“But everyone who hears these sayings of mine, and does not do them, will be like a foolish man who built his house on the sand: and the rain descended, the floods came, and the winds blew and beat on that house; and it fell. And great was its fall.” (Matthew 7:26-27 NKJV)
“For the first 20 years of my life, I built my world on three separate foundations: stability, self-worth, and manhood,” said Grant Wilkie. “Although I had heard the Word of God from a young age, I did not know what it meant to genuinely abide in a relationship with Christ. So, when hard times came, my foundation crumbled.”
“My foundation came from my wonderful family. I lived a peaceful childhood in Mansfield, Texas, and my life was genrally stable. But, my sophomore year of high school, I found
a note from my dad to my mom discussing the possibility of divorce. As my family seemed perfect on the outside, this note led me to believe that the foundation I’d built my life on wasn’t as secure as I thought it was. This news rocked my world.
“My parents had always been incredibly loving and supportive and never gave me a reason to doubt their love. Yet, because of my own insecurity, I began to try to prove myself to those in my life, ostensibly out of love and a desire to please them. But over time, it became an oppressive burden. My feelings of worth vacillated with how well I was able to fulfill every expectation (real or imagined). As a result of this unrealistic expectation I placed on myself, depression and anxiety overcame me. My life became a performance to prove that I was perfect.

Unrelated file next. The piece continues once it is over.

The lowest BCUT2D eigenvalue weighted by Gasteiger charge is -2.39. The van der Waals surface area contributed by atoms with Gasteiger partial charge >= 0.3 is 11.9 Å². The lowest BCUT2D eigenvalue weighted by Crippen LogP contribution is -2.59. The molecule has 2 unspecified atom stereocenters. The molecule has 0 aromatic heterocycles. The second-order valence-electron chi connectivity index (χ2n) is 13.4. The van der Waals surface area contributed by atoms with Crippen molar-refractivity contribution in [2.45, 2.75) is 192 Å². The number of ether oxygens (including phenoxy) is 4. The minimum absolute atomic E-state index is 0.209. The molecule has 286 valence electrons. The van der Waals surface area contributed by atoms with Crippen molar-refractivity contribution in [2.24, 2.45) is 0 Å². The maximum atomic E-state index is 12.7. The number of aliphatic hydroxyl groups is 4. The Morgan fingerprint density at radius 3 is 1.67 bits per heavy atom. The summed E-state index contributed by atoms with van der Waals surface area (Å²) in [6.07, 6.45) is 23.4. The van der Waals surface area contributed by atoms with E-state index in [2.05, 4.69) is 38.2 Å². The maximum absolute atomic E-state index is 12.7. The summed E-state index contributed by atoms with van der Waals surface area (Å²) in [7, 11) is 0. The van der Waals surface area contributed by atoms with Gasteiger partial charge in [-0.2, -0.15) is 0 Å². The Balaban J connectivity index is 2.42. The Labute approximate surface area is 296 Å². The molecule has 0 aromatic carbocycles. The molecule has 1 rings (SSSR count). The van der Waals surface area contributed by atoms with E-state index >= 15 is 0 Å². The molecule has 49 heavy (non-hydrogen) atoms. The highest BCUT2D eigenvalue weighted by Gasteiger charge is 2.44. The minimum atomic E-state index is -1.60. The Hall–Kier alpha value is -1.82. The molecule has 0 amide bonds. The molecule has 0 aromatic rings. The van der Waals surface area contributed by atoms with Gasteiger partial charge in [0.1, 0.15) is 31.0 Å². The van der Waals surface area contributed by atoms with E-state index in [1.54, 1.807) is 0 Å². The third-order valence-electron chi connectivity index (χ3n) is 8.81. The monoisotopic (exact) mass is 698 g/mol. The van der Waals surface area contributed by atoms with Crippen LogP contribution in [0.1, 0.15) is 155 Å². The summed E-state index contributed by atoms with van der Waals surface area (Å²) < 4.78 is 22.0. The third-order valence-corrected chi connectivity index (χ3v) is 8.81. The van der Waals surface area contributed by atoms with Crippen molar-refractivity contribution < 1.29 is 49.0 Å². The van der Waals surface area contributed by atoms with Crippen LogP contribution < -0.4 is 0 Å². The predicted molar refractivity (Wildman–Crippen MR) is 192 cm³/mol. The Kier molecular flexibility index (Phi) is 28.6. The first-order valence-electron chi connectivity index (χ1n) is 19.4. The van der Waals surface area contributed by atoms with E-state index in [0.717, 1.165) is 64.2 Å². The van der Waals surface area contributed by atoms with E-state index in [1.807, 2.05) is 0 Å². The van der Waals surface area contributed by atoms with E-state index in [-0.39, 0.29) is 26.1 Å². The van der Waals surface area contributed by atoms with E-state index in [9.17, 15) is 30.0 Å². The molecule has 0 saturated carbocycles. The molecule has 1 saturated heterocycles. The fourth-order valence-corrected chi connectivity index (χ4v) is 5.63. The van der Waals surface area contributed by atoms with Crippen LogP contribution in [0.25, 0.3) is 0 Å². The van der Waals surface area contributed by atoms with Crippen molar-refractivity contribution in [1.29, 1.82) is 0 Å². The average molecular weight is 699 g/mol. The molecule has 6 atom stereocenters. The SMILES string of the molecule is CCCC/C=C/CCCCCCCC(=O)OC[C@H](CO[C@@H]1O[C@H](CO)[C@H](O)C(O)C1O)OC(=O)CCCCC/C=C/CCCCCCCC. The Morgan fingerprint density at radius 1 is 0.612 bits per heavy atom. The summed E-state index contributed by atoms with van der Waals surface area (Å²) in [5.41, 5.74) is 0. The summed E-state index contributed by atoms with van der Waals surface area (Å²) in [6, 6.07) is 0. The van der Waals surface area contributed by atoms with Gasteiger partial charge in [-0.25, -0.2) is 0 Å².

“Because of my eroding foundations of stability and self-worth, I turned to the church for help. Initially, I found comfort and healing in my local youth group. Though some healing did occur, over time a discipleship relationship I had with a female leader developed into a sexually abusive relationship. For years, I masked the pain I felt from that encounter by finding my identity as a man in relationships. It wasn’t until I was in a sexual abuse training class years later that I realized that what I experienced was, by definition, abuse. For years, I thought it was my fault.
“Looking back at my high school and early college years, if you had asked me if I was a believer, I would have confidently said that I was a Christian. In reality, I was just doing enough to convince the watching world and myself that I was the perfect Christian guy uniquely deserving of love, honor, and respect. Looking back, I’m terrified by how much I believed my own lies.
“By my sophomore year in college, it became apparent that there was a chasm between who I wanted people to think I was and who I really was. Despite leading Bible studies, going on discipleship trips, and ‘doing the right things,’ for the entirety of my freshman year I was enslaved by sexual sin and depression. I lied about it, but I could not keep up the lies forever. I finally realized that I was not a struggling Christian, I was a sinner deeply in need of God’s grace. As my outward persona unraveled, I began to realize the inward depravity of my own soul.
“At first, I turned to performance and working hard to be ‘enough.’ Yet, true life-change only happened when I finally began the hard work of confession and repentance. Over time, my life was transformed by allowing the Holy Spirit to change me. Where I once found my identity in the insecure foundation of my family, perfection, and manhood, I now find total security in knowing that I am a deeply loved child of God.
“With this new foundation in place, I applied for and was accepted to the Watermark Institute, a one-year biblical study and discipleship program. Specifically, I’m a Resident serving in Watermark’s College Ministry, which has given me the opportunity to shepherd and care for our student leaders. My greatest prayer for this ministry is that through our work, our students might know, love, and trust God more than I did when I was in college.
“Throughout this year, God has taught me to relinquish my desire to perform and earn man’s approval and simply be grateful for other’s gifts without wanting to be the most impressive person in the room. Abiding in Christ and trusting other believers in the context of community are at the heart of every work of regeneration God has given me.”